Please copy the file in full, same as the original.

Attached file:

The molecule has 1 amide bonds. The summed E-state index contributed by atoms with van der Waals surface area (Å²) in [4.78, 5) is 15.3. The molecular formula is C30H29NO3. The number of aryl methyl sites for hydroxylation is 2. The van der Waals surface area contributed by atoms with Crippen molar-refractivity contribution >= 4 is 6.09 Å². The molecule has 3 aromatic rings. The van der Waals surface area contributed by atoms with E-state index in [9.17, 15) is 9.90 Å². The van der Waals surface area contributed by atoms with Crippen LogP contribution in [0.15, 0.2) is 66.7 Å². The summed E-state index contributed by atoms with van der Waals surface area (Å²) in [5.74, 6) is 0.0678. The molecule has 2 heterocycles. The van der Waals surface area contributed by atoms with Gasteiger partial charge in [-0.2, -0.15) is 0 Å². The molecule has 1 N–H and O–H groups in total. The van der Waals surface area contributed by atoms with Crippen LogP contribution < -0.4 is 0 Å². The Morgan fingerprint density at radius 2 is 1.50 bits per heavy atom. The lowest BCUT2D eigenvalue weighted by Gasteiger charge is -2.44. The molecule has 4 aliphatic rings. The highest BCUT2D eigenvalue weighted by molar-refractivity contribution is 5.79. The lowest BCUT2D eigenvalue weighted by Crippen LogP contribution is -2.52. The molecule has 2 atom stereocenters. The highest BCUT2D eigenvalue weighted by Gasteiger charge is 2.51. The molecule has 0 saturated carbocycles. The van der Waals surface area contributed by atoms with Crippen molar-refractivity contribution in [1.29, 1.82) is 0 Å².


The molecule has 1 amide bonds. The summed E-state index contributed by atoms with van der Waals surface area (Å²) in [4.78, 5) is 15.3. The molecular formula is C30H29NO3. The number of aryl methyl sites for hydroxylation is 2. The van der Waals surface area contributed by atoms with Crippen molar-refractivity contribution >= 4 is 6.09 Å². The molecule has 3 aromatic rings. The van der Waals surface area contributed by atoms with E-state index in [9.17, 15) is 9.90 Å². The van der Waals surface area contributed by atoms with Crippen LogP contribution in [0.15, 0.2) is 66.7 Å². The summed E-state index contributed by atoms with van der Waals surface area (Å²) in [5.74, 6) is 0.0678. The molecule has 2 heterocycles. The van der Waals surface area contributed by atoms with Gasteiger partial charge in [-0.2, -0.15) is 0 Å². The molecule has 1 N–H and O–H groups in total. The van der Waals surface area contributed by atoms with Crippen LogP contribution < -0.4 is 0 Å². The Morgan fingerprint density at radius 2 is 1.50 bits per heavy atom. The lowest BCUT2D eigenvalue weighted by Gasteiger charge is -2.44. The molecule has 4 aliphatic rings. The highest BCUT2D eigenvalue weighted by molar-refractivity contribution is 5.79. The lowest BCUT2D eigenvalue weighted by Crippen LogP contribution is -2.52. The molecule has 2 atom stereocenters. The highest BCUT2D eigenvalue weighted by Gasteiger charge is 2.51. The molecule has 0 saturated carbocycles. The van der Waals surface area contributed by atoms with Crippen molar-refractivity contribution in [1.29, 1.82) is 0 Å².